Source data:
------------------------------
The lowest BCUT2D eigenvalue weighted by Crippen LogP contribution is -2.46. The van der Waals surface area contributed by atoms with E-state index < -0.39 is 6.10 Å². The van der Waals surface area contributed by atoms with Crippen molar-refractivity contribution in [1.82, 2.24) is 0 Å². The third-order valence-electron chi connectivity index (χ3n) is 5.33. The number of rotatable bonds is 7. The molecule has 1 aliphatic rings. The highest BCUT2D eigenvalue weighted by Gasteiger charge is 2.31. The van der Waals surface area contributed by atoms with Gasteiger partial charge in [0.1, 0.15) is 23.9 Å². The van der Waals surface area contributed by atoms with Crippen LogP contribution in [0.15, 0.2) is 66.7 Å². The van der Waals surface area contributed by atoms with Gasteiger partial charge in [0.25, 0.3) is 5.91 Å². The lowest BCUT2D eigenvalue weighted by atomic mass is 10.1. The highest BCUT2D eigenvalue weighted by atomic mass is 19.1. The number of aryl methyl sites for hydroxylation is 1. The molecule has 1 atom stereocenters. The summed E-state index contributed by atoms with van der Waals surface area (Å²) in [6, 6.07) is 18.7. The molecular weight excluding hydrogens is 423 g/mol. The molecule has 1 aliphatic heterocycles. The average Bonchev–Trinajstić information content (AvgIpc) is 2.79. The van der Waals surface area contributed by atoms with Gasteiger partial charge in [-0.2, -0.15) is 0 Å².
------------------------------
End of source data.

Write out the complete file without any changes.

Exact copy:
The lowest BCUT2D eigenvalue weighted by Crippen LogP contribution is -2.46. The van der Waals surface area contributed by atoms with E-state index < -0.39 is 6.10 Å². The van der Waals surface area contributed by atoms with Crippen molar-refractivity contribution in [1.82, 2.24) is 0 Å². The third-order valence-electron chi connectivity index (χ3n) is 5.33. The number of rotatable bonds is 7. The molecule has 1 aliphatic rings. The highest BCUT2D eigenvalue weighted by Gasteiger charge is 2.31. The van der Waals surface area contributed by atoms with Gasteiger partial charge in [0.1, 0.15) is 23.9 Å². The van der Waals surface area contributed by atoms with Crippen LogP contribution in [0.15, 0.2) is 66.7 Å². The van der Waals surface area contributed by atoms with Gasteiger partial charge in [0.25, 0.3) is 5.91 Å². The lowest BCUT2D eigenvalue weighted by atomic mass is 10.1. The highest BCUT2D eigenvalue weighted by atomic mass is 19.1. The number of aryl methyl sites for hydroxylation is 1. The molecule has 1 atom stereocenters. The summed E-state index contributed by atoms with van der Waals surface area (Å²) in [6, 6.07) is 18.7. The molecular weight excluding hydrogens is 423 g/mol. The molecule has 1 aliphatic heterocycles. The average Bonchev–Trinajstić information content (AvgIpc) is 2.79. The van der Waals surface area contributed by atoms with Gasteiger partial charge in [-0.2, -0.15) is 0 Å².